Let's Get Moving! How to Keep Exercising Without Slacking Off
The topic for this blogging activity is exercise. Please research ways people can stay motivated to work out regularly. Then, list three steps you can take to ensure that you stick to an exercise plan. How will you avoid "slacking off"?
Creating an exercise plan and deciding to follow it is easy; the difficult part is staying motivated to work out regularly. Today there are numerous options available for exercise, there are gyms, clubs, running tracks, fitness groups, pools, and classes. The difficult part is creating a plan that is manageable, that will not burn you out within a week or two, and that fits in with a person’s schedule. For instance if a person knows that they probably won’t get out of work until five o’clock and that they won’t feel like exercising at that time, then they should not schedule themselves for the gym at five o’clock. Once a person has decided on an exercise plan he or she should make use of the technological options available to help remind him or her of the exercise plan. There are many online calendars that have apps that will send notifications to your smart phone, one such option is the Google calendar (Munoz, 2012).
When scheduling regular exercise, a person should try to schedule their exercise in places they enjoy that other people frequent; an undergraduate study discovered that people who exercise in an environment that produces enjoyment are more likely to commit to future exercise (Hales, 2013, p. 254). Considering that people who enjoy exercising are more likely to continue exercising in the future, people should find a physical activity that they enjoy to include in their exercise plan like: spinning, aerobic water exercise, kickboxing, and aerobics (Hales, 2013, p. 254). Enjoyment during exercise leads to an increase in motivation towards continuous future exercise.
I personally do not get any enjoyment out of exercise classes, clubs, or gyms; I have a introverted personality which leads me to prefer exercising by myself. My ideal exercise is speed walking and jogging with my dog while listening to music. If I were to create an exercise plan, I would need to take steps to keep myself motivated and to stop me from slacking off.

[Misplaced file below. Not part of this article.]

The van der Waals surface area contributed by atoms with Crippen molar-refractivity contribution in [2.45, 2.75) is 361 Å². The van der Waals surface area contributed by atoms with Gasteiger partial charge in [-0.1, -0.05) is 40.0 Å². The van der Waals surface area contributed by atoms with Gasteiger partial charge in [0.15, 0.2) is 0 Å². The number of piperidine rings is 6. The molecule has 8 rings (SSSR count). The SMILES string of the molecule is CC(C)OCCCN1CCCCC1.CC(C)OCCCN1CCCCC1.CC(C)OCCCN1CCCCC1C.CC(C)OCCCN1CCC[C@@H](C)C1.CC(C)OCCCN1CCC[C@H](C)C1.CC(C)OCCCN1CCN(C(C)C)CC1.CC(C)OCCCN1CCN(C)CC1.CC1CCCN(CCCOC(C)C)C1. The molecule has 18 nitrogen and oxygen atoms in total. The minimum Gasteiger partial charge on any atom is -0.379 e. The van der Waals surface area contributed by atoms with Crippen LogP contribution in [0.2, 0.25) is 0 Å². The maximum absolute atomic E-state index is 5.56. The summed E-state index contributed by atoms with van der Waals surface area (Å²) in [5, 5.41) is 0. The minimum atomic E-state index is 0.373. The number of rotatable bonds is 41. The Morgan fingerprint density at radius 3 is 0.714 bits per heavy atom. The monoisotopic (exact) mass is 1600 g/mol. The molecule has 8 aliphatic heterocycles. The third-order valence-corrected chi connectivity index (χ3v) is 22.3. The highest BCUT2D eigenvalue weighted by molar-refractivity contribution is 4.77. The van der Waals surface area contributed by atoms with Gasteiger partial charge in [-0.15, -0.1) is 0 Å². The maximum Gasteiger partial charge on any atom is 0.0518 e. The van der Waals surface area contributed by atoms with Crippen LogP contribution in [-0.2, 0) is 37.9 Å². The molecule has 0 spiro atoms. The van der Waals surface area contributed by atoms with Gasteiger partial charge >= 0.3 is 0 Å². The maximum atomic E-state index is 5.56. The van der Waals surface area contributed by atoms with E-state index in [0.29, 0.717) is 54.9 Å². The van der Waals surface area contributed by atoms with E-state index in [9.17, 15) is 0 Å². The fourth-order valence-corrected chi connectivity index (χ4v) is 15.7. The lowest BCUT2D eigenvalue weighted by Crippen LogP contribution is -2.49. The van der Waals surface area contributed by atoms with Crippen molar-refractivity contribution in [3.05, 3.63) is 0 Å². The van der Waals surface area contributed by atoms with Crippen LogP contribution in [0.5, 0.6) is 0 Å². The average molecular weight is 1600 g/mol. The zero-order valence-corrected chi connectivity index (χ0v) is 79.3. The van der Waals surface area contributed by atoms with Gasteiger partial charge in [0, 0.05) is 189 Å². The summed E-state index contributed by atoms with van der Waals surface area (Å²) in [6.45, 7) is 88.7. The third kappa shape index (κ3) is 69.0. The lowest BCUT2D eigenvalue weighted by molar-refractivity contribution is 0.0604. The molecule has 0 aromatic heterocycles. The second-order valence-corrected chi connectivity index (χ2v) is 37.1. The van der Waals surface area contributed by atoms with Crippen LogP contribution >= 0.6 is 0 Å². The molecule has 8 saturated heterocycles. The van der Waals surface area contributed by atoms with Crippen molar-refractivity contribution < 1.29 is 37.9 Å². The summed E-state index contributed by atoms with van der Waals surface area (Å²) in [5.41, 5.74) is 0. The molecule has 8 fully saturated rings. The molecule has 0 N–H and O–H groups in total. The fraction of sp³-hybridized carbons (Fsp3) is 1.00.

- The first step I would take would be to download the PACT app on my iPhone and create an account. PACT is an app that pays you for following your exercise plan and charges you for failing. It is quite literally putting your money where your mouth is. Users commit a certain amount of money towards meeting their daily goals; if the user meets the goal they arepaid, if the user does not meet the goal they are fined (Marcin, 2014).
- I would scatter activates that I consider fun into my schedule to add some variety to it in order to keep it from becoming boring. For instance I could volunteer as a dog walker for a few hours a day once a week at a local dog shelter. This would keep my workout plan interesting and it would make me feel good about myself because I would be helping to improve the lives of shelter dogs.
- I would schedule my exercise around times that I have plenty of time to exercise. This would keep me from missing a workout using the excuse of “if I go now it might be cutting it a bit tight for getting to work”. When planning my schedule, I would make sure that there was at least one hour between when my workout finished and when I need to be at work. I would also make sure to have an exercise bag ready with anything I would need: clothes, drinks, watch, shoes, snack, and change of clothes for work. This would prevent me from making excuses to myself about why I could not workout right then and there.
Hales, D. (2013). Invitation to Health: Live It Now (16th ed.). Cengage Learning.
Marcin, A. (2014, July 14). 5 Apps That Pay You To Exercise. Retrieved October 2, 2015, from http://www.wisebread.com/5-apps-that-pay-you-to-exercise
Munoz, K. (2012, May 2). How to Make a Workout Plan (And Stick to It!). Retrieved October 2, 2015, from http://greatist.com/fitness/how-make-workout-plan-and-stick-it